Narrative Journey is an approach to working with children that uses narrative cues and story framing to incite their interest in the natural world. On the one hand it could simply be a practitioner offering children narrative cues, like picking up a decaying leaf and claiming it to be a fairy’s wing and then watching what children do with that information - hunting for fairies, foraging for leaves or even the construction of intricate fairy houses. While on the other, it could be a full-blown epic tale that spans vast areas of open countryside where children and their families navigate the landscape using story as a map or guide to landscape features - exploring, discovering and spending time together enjoying a sense of place. In this context Narrative Journey is a way of storying spaces and landscapes, of placing meaning on landscape features, and a method for restorying historic places through the application of fiction and non-fiction stories.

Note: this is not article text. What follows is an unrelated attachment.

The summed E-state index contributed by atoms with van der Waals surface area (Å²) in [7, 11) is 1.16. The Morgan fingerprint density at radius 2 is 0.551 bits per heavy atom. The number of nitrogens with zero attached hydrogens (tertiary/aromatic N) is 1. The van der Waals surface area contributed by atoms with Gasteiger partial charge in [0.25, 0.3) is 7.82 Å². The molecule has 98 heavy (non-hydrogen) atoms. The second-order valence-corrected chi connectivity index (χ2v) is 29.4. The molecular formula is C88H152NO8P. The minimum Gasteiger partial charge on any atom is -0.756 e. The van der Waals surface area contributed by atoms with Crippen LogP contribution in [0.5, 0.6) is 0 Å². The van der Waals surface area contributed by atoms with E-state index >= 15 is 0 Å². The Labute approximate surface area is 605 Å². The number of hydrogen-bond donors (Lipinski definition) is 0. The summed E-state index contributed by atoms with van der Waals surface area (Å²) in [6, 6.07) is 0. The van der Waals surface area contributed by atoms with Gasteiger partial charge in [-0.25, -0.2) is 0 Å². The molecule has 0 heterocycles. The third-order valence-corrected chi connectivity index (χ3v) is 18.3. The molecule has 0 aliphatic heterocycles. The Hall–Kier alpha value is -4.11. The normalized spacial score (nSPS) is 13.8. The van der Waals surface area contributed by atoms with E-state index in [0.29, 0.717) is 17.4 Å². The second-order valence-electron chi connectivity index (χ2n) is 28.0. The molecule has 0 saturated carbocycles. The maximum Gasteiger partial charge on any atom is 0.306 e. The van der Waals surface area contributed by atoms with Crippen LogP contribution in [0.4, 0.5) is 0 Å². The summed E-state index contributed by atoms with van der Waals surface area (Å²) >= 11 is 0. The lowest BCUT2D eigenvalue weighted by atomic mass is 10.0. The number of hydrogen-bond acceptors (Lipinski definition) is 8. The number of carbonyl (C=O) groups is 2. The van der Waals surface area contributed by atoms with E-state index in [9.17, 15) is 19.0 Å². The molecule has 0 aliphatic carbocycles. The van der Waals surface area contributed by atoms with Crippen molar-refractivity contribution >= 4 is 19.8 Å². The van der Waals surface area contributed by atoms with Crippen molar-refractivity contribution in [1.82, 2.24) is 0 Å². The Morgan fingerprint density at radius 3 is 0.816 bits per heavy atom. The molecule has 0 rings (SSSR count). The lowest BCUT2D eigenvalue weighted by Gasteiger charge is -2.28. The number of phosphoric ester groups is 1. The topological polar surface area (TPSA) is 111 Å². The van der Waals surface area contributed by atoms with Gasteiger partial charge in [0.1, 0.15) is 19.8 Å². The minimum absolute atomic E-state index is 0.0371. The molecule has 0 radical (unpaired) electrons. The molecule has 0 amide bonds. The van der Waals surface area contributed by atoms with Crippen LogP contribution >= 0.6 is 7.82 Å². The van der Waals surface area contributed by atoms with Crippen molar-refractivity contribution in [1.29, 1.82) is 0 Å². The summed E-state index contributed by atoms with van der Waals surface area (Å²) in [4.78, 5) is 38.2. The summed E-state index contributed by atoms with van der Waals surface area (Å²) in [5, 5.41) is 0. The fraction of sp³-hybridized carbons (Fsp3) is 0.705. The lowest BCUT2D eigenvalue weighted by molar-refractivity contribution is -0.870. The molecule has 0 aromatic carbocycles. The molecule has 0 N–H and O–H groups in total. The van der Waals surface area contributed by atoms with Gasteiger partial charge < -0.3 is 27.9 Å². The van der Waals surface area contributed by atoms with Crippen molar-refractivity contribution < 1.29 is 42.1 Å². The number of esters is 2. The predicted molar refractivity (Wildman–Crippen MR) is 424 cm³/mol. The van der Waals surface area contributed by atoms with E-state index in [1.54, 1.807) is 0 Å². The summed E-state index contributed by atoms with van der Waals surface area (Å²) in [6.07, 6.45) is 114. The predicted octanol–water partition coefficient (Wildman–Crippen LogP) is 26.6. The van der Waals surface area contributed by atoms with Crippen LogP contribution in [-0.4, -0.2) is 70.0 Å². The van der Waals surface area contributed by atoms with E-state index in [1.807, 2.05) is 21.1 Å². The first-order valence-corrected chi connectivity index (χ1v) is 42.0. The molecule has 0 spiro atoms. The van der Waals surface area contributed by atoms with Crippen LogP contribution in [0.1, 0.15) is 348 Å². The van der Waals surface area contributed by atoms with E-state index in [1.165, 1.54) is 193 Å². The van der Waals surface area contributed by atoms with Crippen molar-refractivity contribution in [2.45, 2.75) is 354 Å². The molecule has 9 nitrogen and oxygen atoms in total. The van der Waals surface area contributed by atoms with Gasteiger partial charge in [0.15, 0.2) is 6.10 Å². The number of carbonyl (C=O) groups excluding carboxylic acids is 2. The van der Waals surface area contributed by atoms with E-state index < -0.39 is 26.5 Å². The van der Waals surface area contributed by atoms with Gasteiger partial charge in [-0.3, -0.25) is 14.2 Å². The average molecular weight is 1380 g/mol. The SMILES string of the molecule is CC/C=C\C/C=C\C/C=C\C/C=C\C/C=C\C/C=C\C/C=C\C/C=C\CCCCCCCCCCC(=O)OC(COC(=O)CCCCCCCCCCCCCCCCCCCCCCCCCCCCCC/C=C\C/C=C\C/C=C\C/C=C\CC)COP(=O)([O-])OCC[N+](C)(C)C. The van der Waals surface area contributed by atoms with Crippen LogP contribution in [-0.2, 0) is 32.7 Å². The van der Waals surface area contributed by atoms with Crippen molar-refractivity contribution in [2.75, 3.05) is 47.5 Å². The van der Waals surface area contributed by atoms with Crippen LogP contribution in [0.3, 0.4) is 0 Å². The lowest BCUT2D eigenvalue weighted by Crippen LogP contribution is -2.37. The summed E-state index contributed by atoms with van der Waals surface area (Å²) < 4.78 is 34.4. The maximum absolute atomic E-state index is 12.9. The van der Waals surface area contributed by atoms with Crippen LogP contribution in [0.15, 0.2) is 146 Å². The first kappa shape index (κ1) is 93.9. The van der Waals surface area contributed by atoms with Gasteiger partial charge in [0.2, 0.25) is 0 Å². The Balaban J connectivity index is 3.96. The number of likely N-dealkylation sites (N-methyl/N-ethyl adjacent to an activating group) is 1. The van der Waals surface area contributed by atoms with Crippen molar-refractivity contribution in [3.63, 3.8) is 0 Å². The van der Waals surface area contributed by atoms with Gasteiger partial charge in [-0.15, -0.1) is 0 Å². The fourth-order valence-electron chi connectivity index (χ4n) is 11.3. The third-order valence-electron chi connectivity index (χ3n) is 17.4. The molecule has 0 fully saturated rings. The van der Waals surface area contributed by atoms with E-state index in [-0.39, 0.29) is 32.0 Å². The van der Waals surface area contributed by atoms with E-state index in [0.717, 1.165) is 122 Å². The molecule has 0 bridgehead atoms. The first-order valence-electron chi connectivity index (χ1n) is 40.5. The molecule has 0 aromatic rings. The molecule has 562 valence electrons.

Researched and developed as part of a PhD with the European Centre for Environment and Human Health (ECEHH), Exeter University Medical School, Narrative Journey has been primarily designed for practitioners who are keen to support children's physical activity within natural environments. However, its application goes far beyond physical activity and has been applied in an array of experiential learning contexts for both children and adults. As a method of engagement it can be used in geographical applications such as mapping and way-finding, nature connectedness and awareness programmes, early years education and play, historic and cultural activities and story and performance applications. To this end Narrative Journey is an approach to experiential learning in its broadest sense for a diversity of applications and groups. For further details see links below, and in our 'Training' and 'Projects' pages.